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CGA, EGA and VGA Coding
Kris Asick
Member #1,424
July 2001

Wow, it's been awhile since I've been here... ::)

So anyways, in the midst of making a new webshow entitled Ancient DOS Games, (link provided for anyone interested just by that name), I started thinking more about where to take my game making. Originally, I wanted to delve into XNA, but I had a curious thought...

DOSBox is cross-platform and programming for DOS is SUBSTANTIALLY easier than for Windows. Always has been. With my new webshow going and having extremely little time to make games anymore, and the fact that much of my future audience to my website will have at least a passing interest in DOS, it sort of makes sense to make DOS games from now on.

The real trick is that Allegro doesn't natively go too far back with its graphical support. IE: No CGA or EGA support, nor PC Speaker sound. (And the VGA support it has doesn't include the 16-colour VGA modes.)

So I'm a bit curious what options are available for Allegro that can utilize these legacy components, or if it would just be better to code directly for them using direct memory and port I/O, and if anyone has any links on where to learn more about coding for them. (I know how to do direct VGA but that's about it.)

Thanks ahead of time for anyone who can help me out here! ;)

--- Kris Asick (Gemini)

Martin Kalbfuß
Member #9,131
October 2007

You could write your own lib, wrapping up the direct memory access. Graphical programming under DOS is not that hard, and good documented. But you have to access the soundcard, too. This is some extra work, to do. But If you write it for DosBox you only have to support the SB.
It's fun and you can customize it to your needs. But it is more difficult then writing programs with a lib like Allegro.

The memory area for CGA/HGC video memory is B000:0000 and for EGA/VGA A000:0000.

Example CGA 320x200

B800:0000 and B800:2000. Are the memory areas to acces the screen. B800:0000 for even(0,2,4,...) lines and B800:2000 for odd(1,3,5...) lines.
One line has 80 bytes. 4 pixels in one byte.
There are only four colors. so 2 bit are enough to represent a pixel.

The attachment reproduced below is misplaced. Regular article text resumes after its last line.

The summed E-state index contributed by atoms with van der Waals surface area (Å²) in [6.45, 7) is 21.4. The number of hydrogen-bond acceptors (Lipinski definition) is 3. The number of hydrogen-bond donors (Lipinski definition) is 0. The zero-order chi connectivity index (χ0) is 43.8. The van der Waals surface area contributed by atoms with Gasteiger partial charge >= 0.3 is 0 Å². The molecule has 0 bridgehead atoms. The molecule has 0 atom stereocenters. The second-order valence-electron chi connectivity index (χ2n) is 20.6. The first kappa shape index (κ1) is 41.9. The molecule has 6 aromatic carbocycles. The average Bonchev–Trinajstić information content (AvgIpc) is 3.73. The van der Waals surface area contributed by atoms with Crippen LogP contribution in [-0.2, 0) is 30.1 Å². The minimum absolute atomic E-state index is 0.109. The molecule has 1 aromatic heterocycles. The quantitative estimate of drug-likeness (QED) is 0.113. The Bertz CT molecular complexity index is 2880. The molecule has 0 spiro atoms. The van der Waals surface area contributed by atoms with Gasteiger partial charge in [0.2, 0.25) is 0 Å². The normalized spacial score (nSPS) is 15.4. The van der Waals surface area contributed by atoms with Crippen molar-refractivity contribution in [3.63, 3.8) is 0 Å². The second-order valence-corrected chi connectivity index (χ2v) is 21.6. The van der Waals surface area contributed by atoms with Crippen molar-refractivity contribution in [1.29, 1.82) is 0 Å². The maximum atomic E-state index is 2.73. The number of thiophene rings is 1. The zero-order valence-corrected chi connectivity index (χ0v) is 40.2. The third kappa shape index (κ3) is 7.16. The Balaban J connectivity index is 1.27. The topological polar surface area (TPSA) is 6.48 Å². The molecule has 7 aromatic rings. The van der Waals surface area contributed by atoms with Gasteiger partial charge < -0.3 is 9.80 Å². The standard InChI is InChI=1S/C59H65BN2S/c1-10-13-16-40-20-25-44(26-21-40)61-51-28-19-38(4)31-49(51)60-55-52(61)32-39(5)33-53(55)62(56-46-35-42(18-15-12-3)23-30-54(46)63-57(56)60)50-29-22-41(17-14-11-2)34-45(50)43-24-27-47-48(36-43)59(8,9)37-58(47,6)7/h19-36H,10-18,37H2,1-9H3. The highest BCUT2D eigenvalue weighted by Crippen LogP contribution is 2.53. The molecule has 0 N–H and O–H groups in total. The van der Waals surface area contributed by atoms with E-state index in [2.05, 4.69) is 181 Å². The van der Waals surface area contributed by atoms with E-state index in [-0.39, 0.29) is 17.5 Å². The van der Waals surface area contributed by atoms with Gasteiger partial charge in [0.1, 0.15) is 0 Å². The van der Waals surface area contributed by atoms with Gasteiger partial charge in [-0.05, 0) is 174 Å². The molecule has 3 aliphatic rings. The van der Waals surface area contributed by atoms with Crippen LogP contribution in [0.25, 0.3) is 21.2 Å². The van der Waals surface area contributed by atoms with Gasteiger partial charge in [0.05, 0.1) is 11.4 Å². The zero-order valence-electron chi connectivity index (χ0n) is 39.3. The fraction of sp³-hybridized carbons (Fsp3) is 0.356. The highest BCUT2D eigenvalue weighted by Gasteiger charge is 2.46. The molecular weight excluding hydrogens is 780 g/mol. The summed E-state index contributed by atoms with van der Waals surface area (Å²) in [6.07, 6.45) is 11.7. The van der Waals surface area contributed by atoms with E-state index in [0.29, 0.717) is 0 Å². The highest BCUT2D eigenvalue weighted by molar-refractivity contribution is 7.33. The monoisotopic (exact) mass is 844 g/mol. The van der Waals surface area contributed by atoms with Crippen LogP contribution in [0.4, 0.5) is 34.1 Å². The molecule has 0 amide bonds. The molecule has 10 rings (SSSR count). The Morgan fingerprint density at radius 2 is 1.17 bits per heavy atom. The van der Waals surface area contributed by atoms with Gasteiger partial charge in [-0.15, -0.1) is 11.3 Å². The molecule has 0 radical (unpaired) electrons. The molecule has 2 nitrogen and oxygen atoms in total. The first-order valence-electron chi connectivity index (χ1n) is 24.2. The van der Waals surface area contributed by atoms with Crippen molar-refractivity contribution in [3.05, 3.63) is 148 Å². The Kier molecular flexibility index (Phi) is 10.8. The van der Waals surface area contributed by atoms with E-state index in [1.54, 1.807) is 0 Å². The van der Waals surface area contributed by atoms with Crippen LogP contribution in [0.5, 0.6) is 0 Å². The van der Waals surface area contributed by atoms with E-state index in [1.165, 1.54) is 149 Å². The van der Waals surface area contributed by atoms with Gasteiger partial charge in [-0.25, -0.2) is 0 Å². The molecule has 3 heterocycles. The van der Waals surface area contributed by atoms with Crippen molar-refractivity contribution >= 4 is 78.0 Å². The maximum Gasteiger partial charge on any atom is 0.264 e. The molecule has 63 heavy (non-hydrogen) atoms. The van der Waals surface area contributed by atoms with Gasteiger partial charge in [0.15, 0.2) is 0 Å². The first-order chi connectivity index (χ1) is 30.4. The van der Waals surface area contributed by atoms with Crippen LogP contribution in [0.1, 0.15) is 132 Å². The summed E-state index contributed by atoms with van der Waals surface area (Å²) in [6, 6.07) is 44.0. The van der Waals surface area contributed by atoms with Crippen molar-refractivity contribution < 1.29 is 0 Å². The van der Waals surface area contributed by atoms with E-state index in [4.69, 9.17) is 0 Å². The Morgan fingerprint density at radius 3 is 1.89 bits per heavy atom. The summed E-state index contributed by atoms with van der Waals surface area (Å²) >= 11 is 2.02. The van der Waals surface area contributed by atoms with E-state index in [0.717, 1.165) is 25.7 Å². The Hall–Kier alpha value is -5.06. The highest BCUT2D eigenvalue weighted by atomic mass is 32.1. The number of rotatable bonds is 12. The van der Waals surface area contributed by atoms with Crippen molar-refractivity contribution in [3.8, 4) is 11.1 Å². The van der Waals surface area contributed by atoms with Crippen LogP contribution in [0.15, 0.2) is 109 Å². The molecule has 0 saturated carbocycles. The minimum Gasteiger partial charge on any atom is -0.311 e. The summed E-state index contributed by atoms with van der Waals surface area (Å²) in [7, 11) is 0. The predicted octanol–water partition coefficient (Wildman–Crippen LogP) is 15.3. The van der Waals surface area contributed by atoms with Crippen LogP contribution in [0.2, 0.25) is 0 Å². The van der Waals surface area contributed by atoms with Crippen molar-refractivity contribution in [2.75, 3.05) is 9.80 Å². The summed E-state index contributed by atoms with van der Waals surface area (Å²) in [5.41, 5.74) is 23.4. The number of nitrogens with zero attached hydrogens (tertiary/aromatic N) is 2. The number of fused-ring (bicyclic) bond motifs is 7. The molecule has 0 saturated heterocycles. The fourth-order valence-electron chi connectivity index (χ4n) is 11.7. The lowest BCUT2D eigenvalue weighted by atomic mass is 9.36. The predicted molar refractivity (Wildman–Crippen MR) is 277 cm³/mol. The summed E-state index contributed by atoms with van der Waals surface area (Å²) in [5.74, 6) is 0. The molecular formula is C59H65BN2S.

Address := 2000H * (Y MOD 2) + 80 * INT(Y/2) + INT(X/4);
BitNum := 6 - 2 * (X MOD 4);

Don't forget to set the correct video mode, before accessing the memory.

Have a look at the FreePASCAL compiler, too. Maybe this is a good choice for DOS programming. -- my server side lisp interpreter -- Modula-2 alias Pascal++

Arthur Kalliokoski
Second in Command
February 2005

DOSBox is cross-platform and programming for DOS is SUBSTANTIALLY easier than for Windows.

I know how to do direct VGA but that's about it.

You can always restrict the number of colors to 4 or 16 colors. 16 colors (4 bit color) was always a pain because you had to write to hardware ports to enable/disable the four planes available. CGA programming involved setting particular bits (set/clear 1 bit for 640 x 200, or set/clear adjacent pairs of bits for 4 color). The PC speaker could be programmed by setting the timer chip to "play" a particular frequency, or you could send "push speaker/release speaker" via port 61h to adjust frequency on the fly. I don't see why you couldn't write values to the sound buffer the same as allegro4.4.x/examples/exstream.c does (although due to superior quality speakers it won't sound quite the same).

The only downside I see for Allegro for direct memory access to a video buffer is the scanlines for an Allegro bitmap may be scattered about, so you have to use the array of line pointers. However, modern computers are so much faster than in the heyday of DOS that the drawing will still be faster.

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